January 05, 2010 — A research group led by Carlos T. Moraes, Ph.D., professor of neurology and cell biology and anatomy at the Miller School, has published new findings about how increased mitochondrial levels may improve overall health and increase longevity.
According to the article published in the Proceedings of the National Academy of Science, the researchers increased the amount of mitochondria in a mouse model by a transgenic expression of a gene called PGC-1?. The protein produced by this gene controls the expression of many genes that are involved in mitochondrial biogenesis.Mitochondria, known as the powerhouses of the cell, make the energy that powers cells and are a key player in deciding whether cells live or die.
"By increasing the number of mitochondria in the muscle cells of aged mice, we saw a remarkable improvement in their overall health and they also experienced increased longevity," explains Moraes, senior author of the article titled "Increased muscle PGC-1? expression protects from sarcopenia and metabolic disease during aging.""It is believed that anti-aging compounds, such as resveratrol, act by stimulating this same PGC-1alpha pathway as well," Moraes adds. "Our earlier research has also shown that the PGC-1? pathway can also be induced through exercise."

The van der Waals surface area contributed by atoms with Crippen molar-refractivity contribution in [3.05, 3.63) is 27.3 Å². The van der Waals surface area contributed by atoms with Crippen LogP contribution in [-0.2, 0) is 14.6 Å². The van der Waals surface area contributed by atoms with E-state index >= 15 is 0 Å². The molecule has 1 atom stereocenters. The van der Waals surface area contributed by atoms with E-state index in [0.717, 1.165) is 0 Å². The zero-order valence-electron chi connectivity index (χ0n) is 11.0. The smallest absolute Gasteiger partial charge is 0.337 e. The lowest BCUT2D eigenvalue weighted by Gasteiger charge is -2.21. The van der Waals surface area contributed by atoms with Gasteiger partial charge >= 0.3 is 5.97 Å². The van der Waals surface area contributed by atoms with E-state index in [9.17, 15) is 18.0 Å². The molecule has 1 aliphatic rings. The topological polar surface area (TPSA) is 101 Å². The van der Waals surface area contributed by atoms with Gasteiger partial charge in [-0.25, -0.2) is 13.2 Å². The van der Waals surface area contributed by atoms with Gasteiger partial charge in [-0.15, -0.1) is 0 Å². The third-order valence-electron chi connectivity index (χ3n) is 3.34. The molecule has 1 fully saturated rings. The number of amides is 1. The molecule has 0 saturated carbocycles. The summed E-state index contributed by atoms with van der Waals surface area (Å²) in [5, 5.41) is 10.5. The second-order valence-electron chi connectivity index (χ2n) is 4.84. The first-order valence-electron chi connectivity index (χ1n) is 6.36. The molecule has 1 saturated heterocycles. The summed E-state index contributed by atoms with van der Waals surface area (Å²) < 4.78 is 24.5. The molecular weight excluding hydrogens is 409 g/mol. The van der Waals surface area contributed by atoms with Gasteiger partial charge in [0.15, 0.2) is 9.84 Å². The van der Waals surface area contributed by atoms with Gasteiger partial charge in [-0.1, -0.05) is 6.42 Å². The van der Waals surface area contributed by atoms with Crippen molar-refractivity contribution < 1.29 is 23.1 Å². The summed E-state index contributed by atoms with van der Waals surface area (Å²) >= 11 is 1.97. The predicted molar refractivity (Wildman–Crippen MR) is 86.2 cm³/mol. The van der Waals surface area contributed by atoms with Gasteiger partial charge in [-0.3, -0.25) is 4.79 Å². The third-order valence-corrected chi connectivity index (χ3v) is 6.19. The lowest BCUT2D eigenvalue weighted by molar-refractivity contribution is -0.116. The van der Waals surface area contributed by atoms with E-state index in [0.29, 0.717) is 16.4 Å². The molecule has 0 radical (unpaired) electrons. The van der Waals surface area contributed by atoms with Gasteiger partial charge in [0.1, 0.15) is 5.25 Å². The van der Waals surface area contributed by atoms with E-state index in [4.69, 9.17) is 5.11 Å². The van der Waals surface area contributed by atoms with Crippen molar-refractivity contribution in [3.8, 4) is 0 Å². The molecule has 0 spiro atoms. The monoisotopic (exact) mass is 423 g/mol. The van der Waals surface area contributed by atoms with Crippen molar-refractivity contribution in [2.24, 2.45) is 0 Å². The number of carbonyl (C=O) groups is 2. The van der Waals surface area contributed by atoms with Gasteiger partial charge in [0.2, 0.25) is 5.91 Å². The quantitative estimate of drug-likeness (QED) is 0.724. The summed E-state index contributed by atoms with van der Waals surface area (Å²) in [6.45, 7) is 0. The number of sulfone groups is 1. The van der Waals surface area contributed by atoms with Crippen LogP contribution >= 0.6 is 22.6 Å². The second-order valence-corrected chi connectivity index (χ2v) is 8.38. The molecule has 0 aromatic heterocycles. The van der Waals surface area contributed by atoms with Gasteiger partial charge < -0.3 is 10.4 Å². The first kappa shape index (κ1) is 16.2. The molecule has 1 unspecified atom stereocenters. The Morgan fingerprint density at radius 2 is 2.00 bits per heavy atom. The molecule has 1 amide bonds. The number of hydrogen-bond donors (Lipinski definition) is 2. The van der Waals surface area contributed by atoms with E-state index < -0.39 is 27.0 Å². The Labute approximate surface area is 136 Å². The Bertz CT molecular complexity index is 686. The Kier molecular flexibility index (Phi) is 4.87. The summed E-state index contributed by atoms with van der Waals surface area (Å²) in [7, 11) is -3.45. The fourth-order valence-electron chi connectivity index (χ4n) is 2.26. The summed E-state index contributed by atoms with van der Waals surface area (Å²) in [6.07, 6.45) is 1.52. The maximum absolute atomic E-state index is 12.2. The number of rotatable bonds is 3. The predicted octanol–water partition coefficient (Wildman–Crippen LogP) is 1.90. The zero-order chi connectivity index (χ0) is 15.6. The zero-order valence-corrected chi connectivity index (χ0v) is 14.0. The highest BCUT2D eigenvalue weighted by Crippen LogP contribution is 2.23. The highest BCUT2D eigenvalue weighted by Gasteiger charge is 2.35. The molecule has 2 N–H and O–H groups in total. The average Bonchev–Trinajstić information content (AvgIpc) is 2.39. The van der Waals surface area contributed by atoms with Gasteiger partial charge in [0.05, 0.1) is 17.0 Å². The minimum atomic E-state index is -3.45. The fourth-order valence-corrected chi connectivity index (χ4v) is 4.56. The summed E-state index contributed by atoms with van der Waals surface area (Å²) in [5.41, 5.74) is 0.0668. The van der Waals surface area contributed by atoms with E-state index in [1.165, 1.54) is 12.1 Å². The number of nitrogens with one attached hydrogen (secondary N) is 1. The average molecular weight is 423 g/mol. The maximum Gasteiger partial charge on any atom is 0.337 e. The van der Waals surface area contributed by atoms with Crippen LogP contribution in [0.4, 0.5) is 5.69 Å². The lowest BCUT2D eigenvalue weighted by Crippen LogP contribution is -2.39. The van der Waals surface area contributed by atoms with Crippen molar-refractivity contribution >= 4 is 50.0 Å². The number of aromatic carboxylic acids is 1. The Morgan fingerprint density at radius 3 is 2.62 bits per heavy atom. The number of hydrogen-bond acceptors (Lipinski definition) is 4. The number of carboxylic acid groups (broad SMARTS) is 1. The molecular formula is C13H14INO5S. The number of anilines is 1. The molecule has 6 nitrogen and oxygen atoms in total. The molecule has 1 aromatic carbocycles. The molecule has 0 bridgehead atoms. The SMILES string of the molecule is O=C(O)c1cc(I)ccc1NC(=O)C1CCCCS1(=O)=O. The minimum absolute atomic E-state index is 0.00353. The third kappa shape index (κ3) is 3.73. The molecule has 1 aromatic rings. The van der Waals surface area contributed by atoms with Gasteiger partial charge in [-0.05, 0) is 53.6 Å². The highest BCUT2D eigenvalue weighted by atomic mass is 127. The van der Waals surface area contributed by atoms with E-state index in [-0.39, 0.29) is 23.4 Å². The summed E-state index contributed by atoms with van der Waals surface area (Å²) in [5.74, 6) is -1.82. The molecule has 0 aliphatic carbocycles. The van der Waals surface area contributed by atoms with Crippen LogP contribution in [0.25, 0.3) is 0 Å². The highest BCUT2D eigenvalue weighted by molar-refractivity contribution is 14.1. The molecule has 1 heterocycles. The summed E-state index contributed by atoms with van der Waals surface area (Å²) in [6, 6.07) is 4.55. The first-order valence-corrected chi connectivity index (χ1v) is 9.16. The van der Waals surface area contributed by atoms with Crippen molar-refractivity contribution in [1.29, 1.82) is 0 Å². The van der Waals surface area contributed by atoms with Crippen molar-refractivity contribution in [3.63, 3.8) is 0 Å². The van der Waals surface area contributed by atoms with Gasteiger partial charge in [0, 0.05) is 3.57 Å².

By increasing the number of mitochondria in the muscle cells, the researchers were able to protect the mice from age-related phenomena such as muscle wasting and the development of metabolic disorders such as diabetes."As we age, we lose muscle mass and consequently grow weaker, and over time our metabolic responses also weaken, leading to different types of age-related disorders," Moraes says. "Our team has shown we can protect the muscle cells from dying, resulting in better muscle tone and significantly improved whole-body health, including better bone density and less chronic inflammation."
Tina Wenz, Ph.D., a postdoctoral associate on the research term, was the first author on the study. Other Miller School authors included Richard Rotundo, Ph.D., professor of cell biology and anatomy, and Susana Rossi, Ph.D., research assistant professor of cell biology and anatomy. The two researchers studied the preservation of the neuromuscular junction in the animal model used in the study.